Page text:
And Who Says Accessible and Affordable is Out
I still found a farmer’s market to shop at last week, and I still found local food that was accessible and affordable
In case you are wondering what’s all the hammering on accessible and affordable, let me give some background. Several months ago, the Chicago History Museum hosted a small symposium on local food. I met with the moderator to help her prepare. She insisted that accessibility and affordability were the biggest issues for local eating. I argued back that time, especially time to shop [ed. accessibility?] and time to prepare food were the bigger challenges. We came to a standstill that day, but obviously, I have been thinking about these issues a lot.
Maybe we disagreed that day ’cause I’m such a farmer’s market lovin’ kinda guy. After all, I became fanatic about local through farmer’s markets, not the other way around. I do, however, see problems with farmer’s markets. There are not enough of them; many communities lack a market. Some markets are in out of the way places, with little parking (yes I mean you Green City). There are not enough good farmers, so not all the markets are that good. Markets often convene at odd days of the week and at odd times of the day. Only a handful of markets are open in the evening. At these markets, one will find food, not too expensive, I feel, not by a long shot, but surely, lets not call it cheap either. Moreover, while there are many reasons I feel fine, nay justified in paying farmer’s market prices, I also enjoy (nay want) a bargain. Buying local would happen more if local food was more accessible and more affordable.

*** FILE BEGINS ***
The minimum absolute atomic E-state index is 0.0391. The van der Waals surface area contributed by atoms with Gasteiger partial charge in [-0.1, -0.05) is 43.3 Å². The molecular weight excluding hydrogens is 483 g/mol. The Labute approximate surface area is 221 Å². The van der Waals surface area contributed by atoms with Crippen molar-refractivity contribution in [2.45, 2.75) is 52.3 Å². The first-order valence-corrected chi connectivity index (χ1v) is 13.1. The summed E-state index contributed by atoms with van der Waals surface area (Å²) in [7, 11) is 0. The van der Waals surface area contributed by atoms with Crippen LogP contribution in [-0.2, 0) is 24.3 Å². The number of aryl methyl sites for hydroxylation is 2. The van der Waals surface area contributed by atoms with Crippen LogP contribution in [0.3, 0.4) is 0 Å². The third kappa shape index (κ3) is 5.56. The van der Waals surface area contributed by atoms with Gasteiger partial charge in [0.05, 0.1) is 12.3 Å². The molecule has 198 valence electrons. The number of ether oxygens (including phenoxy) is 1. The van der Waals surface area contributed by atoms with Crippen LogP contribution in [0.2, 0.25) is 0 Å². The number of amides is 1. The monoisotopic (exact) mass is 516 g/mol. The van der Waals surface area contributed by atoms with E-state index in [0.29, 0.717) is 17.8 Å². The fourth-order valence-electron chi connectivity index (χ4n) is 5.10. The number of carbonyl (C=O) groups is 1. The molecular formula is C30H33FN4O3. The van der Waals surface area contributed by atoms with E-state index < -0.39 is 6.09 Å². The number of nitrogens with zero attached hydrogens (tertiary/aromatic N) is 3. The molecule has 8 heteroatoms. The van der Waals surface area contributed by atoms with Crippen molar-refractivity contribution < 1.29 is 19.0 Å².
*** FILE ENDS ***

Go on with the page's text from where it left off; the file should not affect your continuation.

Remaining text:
Is it? I set out this year to find accessible affordable local food. I examined the inserts put in my Chicago Tribune. I looked for local food in the neighborhood Caputo’s store where I shop often. I can, happily I should add, report back that I found much local food. There were times this summer when even Dominick’s and Jewel were advertising local food. For at least ten weeks in a row, I could find local foods at Caputo’s. I still find local food at Caputo’s. I shopped at Caputo’s last Saturday. I found many Michigan apples still, all priced at 69 cents/lb. I was especially pleased to find big baking romes, which we had not yet bought this season (my wife makes a great baked apple). We also found locally grown squash. The hard squashes were not quite as cheap as they had been, but still pretty cheap at 59 cents/lb. You can find accessible affordable local food.
I’ll leave with the concession that the accessible diet is not what I’d call, well a complete diet. A varied diet. If you like bell peppers, green and apples and potatoes. More power to ya. Still, Michael and I believe in practical local. Small step local. Get local where you find it local. Glass half full local. I’ve made the case for accessible and affordable local food. Who’s going to convince me that time for cooking is not a problem.